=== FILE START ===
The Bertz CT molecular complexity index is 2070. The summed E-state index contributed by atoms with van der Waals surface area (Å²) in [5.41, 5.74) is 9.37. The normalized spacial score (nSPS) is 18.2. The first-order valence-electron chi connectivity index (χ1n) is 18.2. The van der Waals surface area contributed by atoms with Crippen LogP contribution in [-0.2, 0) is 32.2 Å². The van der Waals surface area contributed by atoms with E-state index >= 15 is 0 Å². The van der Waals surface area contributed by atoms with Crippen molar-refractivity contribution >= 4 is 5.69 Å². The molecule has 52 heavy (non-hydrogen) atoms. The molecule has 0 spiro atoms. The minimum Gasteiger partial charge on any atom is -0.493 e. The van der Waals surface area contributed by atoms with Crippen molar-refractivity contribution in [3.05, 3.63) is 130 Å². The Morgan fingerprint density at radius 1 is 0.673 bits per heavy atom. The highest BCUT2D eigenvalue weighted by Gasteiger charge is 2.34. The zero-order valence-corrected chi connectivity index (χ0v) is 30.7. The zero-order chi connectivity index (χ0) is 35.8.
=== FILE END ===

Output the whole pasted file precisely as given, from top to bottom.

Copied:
The Bertz CT molecular complexity index is 2070. The summed E-state index contributed by atoms with van der Waals surface area (Å²) in [5.41, 5.74) is 9.37. The normalized spacial score (nSPS) is 18.2. The first-order valence-electron chi connectivity index (χ1n) is 18.2. The van der Waals surface area contributed by atoms with Crippen LogP contribution in [-0.2, 0) is 32.2 Å². The van der Waals surface area contributed by atoms with E-state index >= 15 is 0 Å². The van der Waals surface area contributed by atoms with Crippen molar-refractivity contribution >= 4 is 5.69 Å². The molecule has 52 heavy (non-hydrogen) atoms. The molecule has 0 spiro atoms. The minimum Gasteiger partial charge on any atom is -0.493 e. The van der Waals surface area contributed by atoms with Crippen molar-refractivity contribution in [3.05, 3.63) is 130 Å². The Morgan fingerprint density at radius 1 is 0.673 bits per heavy atom. The highest BCUT2D eigenvalue weighted by Gasteiger charge is 2.34. The zero-order valence-corrected chi connectivity index (χ0v) is 30.7. The zero-order chi connectivity index (χ0) is 35.8.